I cannot remember a time when my family did not subscribe to a print newspaper. My parents took both the morning and evening papers in Wilmington, Delaware — where I grew up. I learned about work, responsibility, and earning money as a paper boy delivering the morning edition.
I went to college with the intention of becoming a journalist. I became one.
I went to graduate school with the idea of escaping journalism, but in the end I could not. I became a journalism professor.
Last week my wife and I stopped subscribing to the print edition of the Springfield News-Leader. We became digital subscribers.
Two things kicked us into this 21st century decision:
- Between delivery problems and theft, we just could not count on picking up the paper in front of our loft building each morning — especially annoying on Sunday given our additional subscription to The New York Times .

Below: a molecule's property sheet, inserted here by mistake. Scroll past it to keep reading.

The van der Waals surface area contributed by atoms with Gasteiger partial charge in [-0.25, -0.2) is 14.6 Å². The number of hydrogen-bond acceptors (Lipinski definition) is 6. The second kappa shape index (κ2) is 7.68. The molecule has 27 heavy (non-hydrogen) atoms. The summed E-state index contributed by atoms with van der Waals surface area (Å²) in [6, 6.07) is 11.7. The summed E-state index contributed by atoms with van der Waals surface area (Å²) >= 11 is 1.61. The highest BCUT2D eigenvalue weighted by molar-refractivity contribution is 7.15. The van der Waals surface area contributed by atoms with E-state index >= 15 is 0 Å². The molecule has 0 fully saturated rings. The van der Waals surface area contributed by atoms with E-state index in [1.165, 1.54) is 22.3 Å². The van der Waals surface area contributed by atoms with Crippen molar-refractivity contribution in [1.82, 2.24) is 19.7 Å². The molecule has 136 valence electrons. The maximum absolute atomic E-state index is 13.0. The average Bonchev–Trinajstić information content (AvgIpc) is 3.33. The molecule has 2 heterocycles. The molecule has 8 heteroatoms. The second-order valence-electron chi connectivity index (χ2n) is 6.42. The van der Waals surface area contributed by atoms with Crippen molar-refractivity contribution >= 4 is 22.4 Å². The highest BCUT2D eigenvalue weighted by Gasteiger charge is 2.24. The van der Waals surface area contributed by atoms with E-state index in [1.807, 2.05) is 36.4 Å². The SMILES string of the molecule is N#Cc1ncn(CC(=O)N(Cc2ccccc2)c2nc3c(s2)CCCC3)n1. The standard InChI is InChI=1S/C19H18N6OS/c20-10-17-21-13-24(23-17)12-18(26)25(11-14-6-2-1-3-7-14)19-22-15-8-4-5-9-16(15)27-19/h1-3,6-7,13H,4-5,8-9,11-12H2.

- It’s frustrating to open a morning paper (that you paid for) and realize you read everything the day before by following links on Facebook and Twitter.
That second reason is particularly interesting in terms of journalism. It raises questions about what the content of a print edition ought to be. If it merely reproduces what we read online, it seems to me a recipe for failure of the print product. We can certainly discuss that in terms of sustainability, i.e. perhaps print ought to be re-imagined as a medium problematic to the needs of a society that must begin managing resource limits.
We have a new Sunday morning routine now. We stroll to the Bistro Market to buy the Sunday papers — the only print we will have in the loft (and can be sure will make it to the loft).